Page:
verb (used without object), bat·tled, bat·tling.
verb (used with object), bat·tled, bat·tling.
- batting average,
- batting eye,
- batting order,
- battle clasp,
- battle creek,
- battle cruiser,
- battle cry,
- battle dress
Origin of battle1
verb (used with object), bat·tled, bat·tling. Archaic.
Origin of battle2
Examples from the Web for battle
The U.S. military just unveiled a new effort to get Iraqis ready to battle ISIS.Pentagon Insider on New Plan to Fight ISIS: ‘Of Course It’s Not Enough’|Nancy A. Youssef|January 6, 2015|DAILY BEAST
It is the steady accretion of detail that may yet be the most damaging factor in the battle for British hearts and minds.
It has long been a battle cry in conservative circles that Christmas is under siege.
The opening of the battle narrative begins on—get this—page 266!
The Kurds claimed at least 100 Islamic militants were killed in the two-day battle to lift the siege.Iraqi Kurds Get Their Groove Back, End Siege of Mount Sinjar|Jamie Dettmer|December 20, 2014|DAILY BEAST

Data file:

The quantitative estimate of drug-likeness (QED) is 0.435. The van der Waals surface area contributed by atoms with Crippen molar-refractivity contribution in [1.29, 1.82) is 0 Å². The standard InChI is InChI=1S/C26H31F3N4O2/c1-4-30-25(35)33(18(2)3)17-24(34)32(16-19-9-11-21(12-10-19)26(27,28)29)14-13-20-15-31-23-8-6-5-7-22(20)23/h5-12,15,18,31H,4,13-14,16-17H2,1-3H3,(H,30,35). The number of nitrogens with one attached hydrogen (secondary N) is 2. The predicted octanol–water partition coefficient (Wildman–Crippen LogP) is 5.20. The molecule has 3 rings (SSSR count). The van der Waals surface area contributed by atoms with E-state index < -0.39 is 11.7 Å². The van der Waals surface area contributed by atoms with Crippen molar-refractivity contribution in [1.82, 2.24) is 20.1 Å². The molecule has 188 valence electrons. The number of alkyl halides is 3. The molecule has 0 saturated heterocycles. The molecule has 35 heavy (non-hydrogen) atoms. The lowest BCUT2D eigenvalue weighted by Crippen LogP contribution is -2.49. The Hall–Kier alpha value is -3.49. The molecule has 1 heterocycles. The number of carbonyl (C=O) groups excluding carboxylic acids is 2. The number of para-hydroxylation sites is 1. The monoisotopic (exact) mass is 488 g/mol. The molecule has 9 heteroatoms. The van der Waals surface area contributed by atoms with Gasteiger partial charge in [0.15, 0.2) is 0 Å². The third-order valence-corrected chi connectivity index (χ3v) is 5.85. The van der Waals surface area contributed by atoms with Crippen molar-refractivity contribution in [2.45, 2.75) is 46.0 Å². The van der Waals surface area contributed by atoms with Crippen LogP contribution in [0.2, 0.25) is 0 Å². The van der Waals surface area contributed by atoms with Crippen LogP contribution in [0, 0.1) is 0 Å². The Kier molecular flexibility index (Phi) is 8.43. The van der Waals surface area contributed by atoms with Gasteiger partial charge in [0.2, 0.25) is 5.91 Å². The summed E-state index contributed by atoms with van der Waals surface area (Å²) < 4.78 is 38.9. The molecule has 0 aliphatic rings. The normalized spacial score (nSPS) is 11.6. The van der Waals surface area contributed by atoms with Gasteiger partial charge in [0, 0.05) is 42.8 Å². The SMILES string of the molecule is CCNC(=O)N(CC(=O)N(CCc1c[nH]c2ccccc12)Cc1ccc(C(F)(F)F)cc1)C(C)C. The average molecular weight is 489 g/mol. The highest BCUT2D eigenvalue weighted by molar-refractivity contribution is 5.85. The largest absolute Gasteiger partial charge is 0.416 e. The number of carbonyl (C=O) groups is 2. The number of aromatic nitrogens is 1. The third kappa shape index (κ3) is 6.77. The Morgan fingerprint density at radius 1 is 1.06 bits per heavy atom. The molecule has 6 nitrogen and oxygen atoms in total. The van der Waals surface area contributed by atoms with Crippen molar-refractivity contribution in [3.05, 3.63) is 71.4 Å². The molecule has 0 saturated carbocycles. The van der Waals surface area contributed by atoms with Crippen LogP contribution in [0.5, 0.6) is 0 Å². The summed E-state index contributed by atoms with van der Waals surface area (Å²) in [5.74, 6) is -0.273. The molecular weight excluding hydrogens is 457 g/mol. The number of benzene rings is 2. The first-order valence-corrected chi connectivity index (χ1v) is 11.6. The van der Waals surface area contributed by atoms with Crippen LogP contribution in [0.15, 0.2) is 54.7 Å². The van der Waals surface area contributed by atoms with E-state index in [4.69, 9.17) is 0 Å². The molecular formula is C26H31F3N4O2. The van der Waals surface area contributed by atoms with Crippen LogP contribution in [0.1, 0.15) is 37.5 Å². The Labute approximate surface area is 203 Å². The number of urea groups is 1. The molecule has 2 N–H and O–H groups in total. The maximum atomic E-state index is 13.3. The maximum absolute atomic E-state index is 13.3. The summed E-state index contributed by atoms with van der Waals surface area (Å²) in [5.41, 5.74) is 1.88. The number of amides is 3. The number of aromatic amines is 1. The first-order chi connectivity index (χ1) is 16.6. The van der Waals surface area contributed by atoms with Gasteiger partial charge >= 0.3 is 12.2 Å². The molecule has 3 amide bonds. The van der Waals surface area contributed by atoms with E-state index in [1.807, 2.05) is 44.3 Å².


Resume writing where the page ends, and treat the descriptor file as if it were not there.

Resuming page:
Crossing the river Lykus into the plain, Mithridates offered the Romans battle.Plutarch's Lives, Volume II|Aubrey Stewart & George Long
The old scolding was a-going on, and the old tune of that hojus "Battle of Prag."Memoirs of Mr. Charles J. Yellowplush|William Makepeace Thackeray
He burst in upon her to declare his love, as if it were a question of firing the first shot on a field of battle.The Duchesse de Langeais|Honore de Balzac
The pride of the general had been deeply wounded by the rebuke he had received on the field of battle.
As for Pierre, he was now in his element, sniffing the battle like a young warhorse, and forgetful of the odds against him.The Raid From Beausejour; And How The Carter Boys Lifted The Mortgage|Charles G. D. Roberts
Word Origin for battle
c.1300, from Old French bataille "battle, single combat," also "inner turmoil, harsh circumstances; army, body of soldiers," from Late Latin battualia "exercise of soldiers and gladiators in fighting and fencing," from Latin battuere "to beat, to strike" (see batter (v.)). Phrase battle royal "fight involving several combatants" is from 1670s.
early 14c., "to fight," from French batailler (12c.), from bataille (see battle (n.)). Related: Battled; battling.
see half the battle; losing battle; pitched battle.